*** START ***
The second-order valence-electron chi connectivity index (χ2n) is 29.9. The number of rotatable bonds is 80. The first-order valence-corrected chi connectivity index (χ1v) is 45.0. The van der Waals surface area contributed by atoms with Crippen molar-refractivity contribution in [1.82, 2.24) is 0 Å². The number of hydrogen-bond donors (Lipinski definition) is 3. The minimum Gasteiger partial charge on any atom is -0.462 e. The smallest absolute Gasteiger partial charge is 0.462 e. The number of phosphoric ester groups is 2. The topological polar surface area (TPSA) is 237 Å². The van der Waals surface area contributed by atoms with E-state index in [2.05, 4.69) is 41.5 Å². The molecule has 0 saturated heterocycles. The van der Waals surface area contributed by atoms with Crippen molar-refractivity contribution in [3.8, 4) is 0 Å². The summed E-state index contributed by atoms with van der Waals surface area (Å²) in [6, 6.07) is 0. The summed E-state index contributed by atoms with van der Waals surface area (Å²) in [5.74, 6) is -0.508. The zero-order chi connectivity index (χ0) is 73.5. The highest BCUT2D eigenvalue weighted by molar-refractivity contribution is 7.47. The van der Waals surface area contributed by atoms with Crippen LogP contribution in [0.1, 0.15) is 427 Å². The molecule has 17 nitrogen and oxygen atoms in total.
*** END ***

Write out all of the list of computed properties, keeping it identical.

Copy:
The second-order valence-electron chi connectivity index (χ2n) is 29.9. The number of rotatable bonds is 80. The first-order valence-corrected chi connectivity index (χ1v) is 45.0. The van der Waals surface area contributed by atoms with Crippen molar-refractivity contribution in [1.82, 2.24) is 0 Å². The number of hydrogen-bond donors (Lipinski definition) is 3. The minimum Gasteiger partial charge on any atom is -0.462 e. The smallest absolute Gasteiger partial charge is 0.462 e. The number of phosphoric ester groups is 2. The topological polar surface area (TPSA) is 237 Å². The van der Waals surface area contributed by atoms with E-state index in [2.05, 4.69) is 41.5 Å². The molecule has 0 saturated heterocycles. The van der Waals surface area contributed by atoms with Crippen molar-refractivity contribution in [3.8, 4) is 0 Å². The summed E-state index contributed by atoms with van der Waals surface area (Å²) in [6, 6.07) is 0. The summed E-state index contributed by atoms with van der Waals surface area (Å²) in [5.74, 6) is -0.508. The zero-order chi connectivity index (χ0) is 73.5. The highest BCUT2D eigenvalue weighted by molar-refractivity contribution is 7.47. The van der Waals surface area contributed by atoms with Crippen LogP contribution in [0.1, 0.15) is 427 Å². The molecule has 17 nitrogen and oxygen atoms in total.